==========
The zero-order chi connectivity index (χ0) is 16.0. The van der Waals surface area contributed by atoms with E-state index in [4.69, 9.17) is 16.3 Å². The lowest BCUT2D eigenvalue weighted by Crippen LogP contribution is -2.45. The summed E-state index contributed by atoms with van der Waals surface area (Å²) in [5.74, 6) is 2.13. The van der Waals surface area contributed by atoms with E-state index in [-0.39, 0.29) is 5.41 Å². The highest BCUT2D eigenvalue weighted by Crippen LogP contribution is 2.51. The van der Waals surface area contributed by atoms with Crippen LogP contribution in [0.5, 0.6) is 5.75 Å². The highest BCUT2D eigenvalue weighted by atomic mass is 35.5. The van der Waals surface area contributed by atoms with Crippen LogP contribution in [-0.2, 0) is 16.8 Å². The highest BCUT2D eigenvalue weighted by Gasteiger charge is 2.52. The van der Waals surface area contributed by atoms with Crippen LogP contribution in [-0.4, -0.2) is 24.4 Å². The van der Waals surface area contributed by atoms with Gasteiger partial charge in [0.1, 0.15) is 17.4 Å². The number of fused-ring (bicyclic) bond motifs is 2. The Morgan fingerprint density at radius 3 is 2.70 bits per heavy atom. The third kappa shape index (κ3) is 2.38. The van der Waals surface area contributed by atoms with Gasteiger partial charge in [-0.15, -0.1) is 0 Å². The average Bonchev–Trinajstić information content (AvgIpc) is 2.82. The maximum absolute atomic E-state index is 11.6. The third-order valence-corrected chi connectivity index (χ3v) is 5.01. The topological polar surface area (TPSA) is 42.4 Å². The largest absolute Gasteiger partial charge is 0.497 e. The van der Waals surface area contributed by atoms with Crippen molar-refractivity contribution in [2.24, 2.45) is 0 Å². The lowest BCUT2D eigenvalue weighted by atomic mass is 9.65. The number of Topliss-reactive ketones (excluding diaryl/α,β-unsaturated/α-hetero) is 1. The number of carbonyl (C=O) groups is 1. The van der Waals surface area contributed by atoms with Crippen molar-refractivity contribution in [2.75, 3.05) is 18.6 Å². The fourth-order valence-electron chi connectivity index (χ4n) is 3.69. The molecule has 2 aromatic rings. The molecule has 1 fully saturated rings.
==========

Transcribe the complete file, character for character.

The zero-order chi connectivity index (χ0) is 16.0. The van der Waals surface area contributed by atoms with E-state index in [4.69, 9.17) is 16.3 Å². The lowest BCUT2D eigenvalue weighted by Crippen LogP contribution is -2.45. The summed E-state index contributed by atoms with van der Waals surface area (Å²) in [5.74, 6) is 2.13. The van der Waals surface area contributed by atoms with E-state index in [-0.39, 0.29) is 5.41 Å². The highest BCUT2D eigenvalue weighted by Crippen LogP contribution is 2.51. The van der Waals surface area contributed by atoms with Crippen LogP contribution in [0.5, 0.6) is 5.75 Å². The highest BCUT2D eigenvalue weighted by atomic mass is 35.5. The van der Waals surface area contributed by atoms with Crippen LogP contribution in [-0.2, 0) is 16.8 Å². The highest BCUT2D eigenvalue weighted by Gasteiger charge is 2.52. The van der Waals surface area contributed by atoms with Crippen LogP contribution in [-0.4, -0.2) is 24.4 Å². The van der Waals surface area contributed by atoms with Gasteiger partial charge in [0.1, 0.15) is 17.4 Å². The number of fused-ring (bicyclic) bond motifs is 2. The Morgan fingerprint density at radius 3 is 2.70 bits per heavy atom. The third kappa shape index (κ3) is 2.38. The van der Waals surface area contributed by atoms with Gasteiger partial charge in [-0.15, -0.1) is 0 Å². The average Bonchev–Trinajstić information content (AvgIpc) is 2.82. The maximum absolute atomic E-state index is 11.6. The third-order valence-corrected chi connectivity index (χ3v) is 5.01. The topological polar surface area (TPSA) is 42.4 Å². The largest absolute Gasteiger partial charge is 0.497 e. The van der Waals surface area contributed by atoms with Crippen molar-refractivity contribution in [2.24, 2.45) is 0 Å². The lowest BCUT2D eigenvalue weighted by atomic mass is 9.65. The number of Topliss-reactive ketones (excluding diaryl/α,β-unsaturated/α-hetero) is 1. The number of carbonyl (C=O) groups is 1. The van der Waals surface area contributed by atoms with Crippen molar-refractivity contribution in [2.75, 3.05) is 18.6 Å². The fourth-order valence-electron chi connectivity index (χ4n) is 3.69. The molecule has 2 aromatic rings. The molecule has 1 fully saturated rings.